Credit Rating Firms Savor Restructuring, Search for a New Formula

Each assumes a vertical breakup, but watch out for securitization.

It can prove difficult to detect any overt difference of opinion among financial credit rating agencies. That appears to be the case in today's electric utility industry, where Moody's, Duff & Phelps, and Standard & Poor's each predicts that a breakup of the vertically integrated utility is now virtually inevitable. The result, they say, will leave us with an industry made up of disaggregated high-risk power generators, and lower-risk companies engaged in transmission, distribution, and other related services.

Off Peak

Options, that is, as they pass the nationwide median in long-term pay incentives (em more than their counterparts at transportation or industrial firms (em but still less than execs at automotive and consumer companies.

Among CEOs (chief executive officers) at consumer products companies, industrial concerns, and transportation firms, top executives at energy companies can now boast of long-term pay incentives accounting for some 44 percent of their overall annual pay packages.

LDC Sales Customers Win Allocation Dispute

After reviewing an application by National Fuel Gas Distribution Corp., a local distribution company (LDC), to increase its purchased-gas cost rate, the Pennsylvania Public Utility Commission (PUC) has ordered the LDC to credit its sales customers with revenues collected from the transportation class as penalties for exceeding the current 10-percent limit on delivery imbalances. The PUC explained that costs for storage capacity due to overdeliveries by transportation users should be paid for by the class of customers responsible for such costs.

Gas Transport Available for Low-income Customers

A settlement agreement approved by the New York Public Service Commission (PSC) for National Fuel Gas Distribution Corp. "would attempt to institute" a gas transportation program on behalf of low-income residential gas users.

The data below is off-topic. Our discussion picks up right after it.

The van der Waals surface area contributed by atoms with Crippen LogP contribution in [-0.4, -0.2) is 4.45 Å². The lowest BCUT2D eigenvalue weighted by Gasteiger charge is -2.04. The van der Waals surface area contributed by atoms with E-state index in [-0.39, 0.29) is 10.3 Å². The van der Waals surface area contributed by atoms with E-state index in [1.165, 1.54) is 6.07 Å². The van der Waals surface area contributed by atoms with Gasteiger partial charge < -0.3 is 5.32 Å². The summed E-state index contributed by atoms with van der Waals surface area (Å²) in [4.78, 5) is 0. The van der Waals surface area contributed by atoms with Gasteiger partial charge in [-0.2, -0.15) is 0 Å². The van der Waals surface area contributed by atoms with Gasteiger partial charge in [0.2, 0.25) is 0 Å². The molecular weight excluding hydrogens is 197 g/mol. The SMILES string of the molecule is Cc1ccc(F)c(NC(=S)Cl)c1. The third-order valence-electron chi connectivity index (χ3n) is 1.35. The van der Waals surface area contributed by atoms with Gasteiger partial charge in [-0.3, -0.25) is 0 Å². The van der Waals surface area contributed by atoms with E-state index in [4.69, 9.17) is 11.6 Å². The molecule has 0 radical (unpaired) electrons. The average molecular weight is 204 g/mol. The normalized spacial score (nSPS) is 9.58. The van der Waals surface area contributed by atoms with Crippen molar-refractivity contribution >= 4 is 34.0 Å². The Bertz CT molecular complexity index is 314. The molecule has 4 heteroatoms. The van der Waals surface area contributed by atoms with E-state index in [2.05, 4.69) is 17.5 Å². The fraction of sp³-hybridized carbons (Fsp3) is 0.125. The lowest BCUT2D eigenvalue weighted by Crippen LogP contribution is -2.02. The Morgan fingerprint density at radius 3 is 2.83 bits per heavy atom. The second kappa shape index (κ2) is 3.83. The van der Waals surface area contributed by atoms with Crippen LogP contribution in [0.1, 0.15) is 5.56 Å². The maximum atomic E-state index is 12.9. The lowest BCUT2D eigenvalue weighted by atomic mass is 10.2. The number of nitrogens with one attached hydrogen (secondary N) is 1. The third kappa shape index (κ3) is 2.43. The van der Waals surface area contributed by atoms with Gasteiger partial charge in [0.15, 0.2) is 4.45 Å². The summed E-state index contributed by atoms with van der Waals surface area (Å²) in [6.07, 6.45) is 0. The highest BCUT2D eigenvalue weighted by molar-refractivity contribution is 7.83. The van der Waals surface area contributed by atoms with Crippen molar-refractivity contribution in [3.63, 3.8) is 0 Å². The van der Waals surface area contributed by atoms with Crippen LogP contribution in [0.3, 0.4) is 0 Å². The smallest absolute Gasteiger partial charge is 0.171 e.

The agreement also allows the utility to increase its rates by 2.2 percent in equal increments over a two-year period and provides for an equal sharing between the company and its ratepayers of earnings in excess of a 12-percent return on common equity.

Competition at the Meter: Lessons From the U.K.


at the Meter: Lessons

From the U.K.Metering lies at the heart of electric competition, but may work best as a "natural" monopoly controlled by the distribution utility.Metering represents one of the more complex issues in retail electric competition (em one that suffers from major misperceptions.

Four Olive Branches

Where others see conflict, a Pennsylvania commissioner finds a peace offering,

not a grab for power.

The jurisdictional issues posed by Order 888 continue to breed tension between federal and state officials. Unfortunately, most of this tension too often elevates form over substance. This jurisdictional tension shifts the focus of decisionmaking from securing the benefits of competition to preserving regulatory turf.

Court Considers Inflation Adjustments, Advertising Costs

The Pennsylvania Commonwealth Court has asked the state Public Utility Commission (PUC) to explain 1) why it disallowed a substantial portion of advertising costs in setting rates for National Fuel Gas Corp., a local distribution company (LDC); and 2) why it had rejected the LDC's request for a separate inflation adjustment of 2.58 percent for 17 cost elements.

The court found the PUC's rationale (em that the LDC's advertising was "in essence targeted to seek and retain load" (em insufficient, since recovery of costs associated with similar advertisements had been allowed in

Electric Reform in Great Britain: An imperfect Model.

First came the Pool, with its faults and virtues.

Now comes a wave of troubling takeovers.

What happens when retail supply opens up?

Much of the pressure to reform the electricity supply industry in the United States assumes that the United Kingdom's electricity experiment offers a proven model.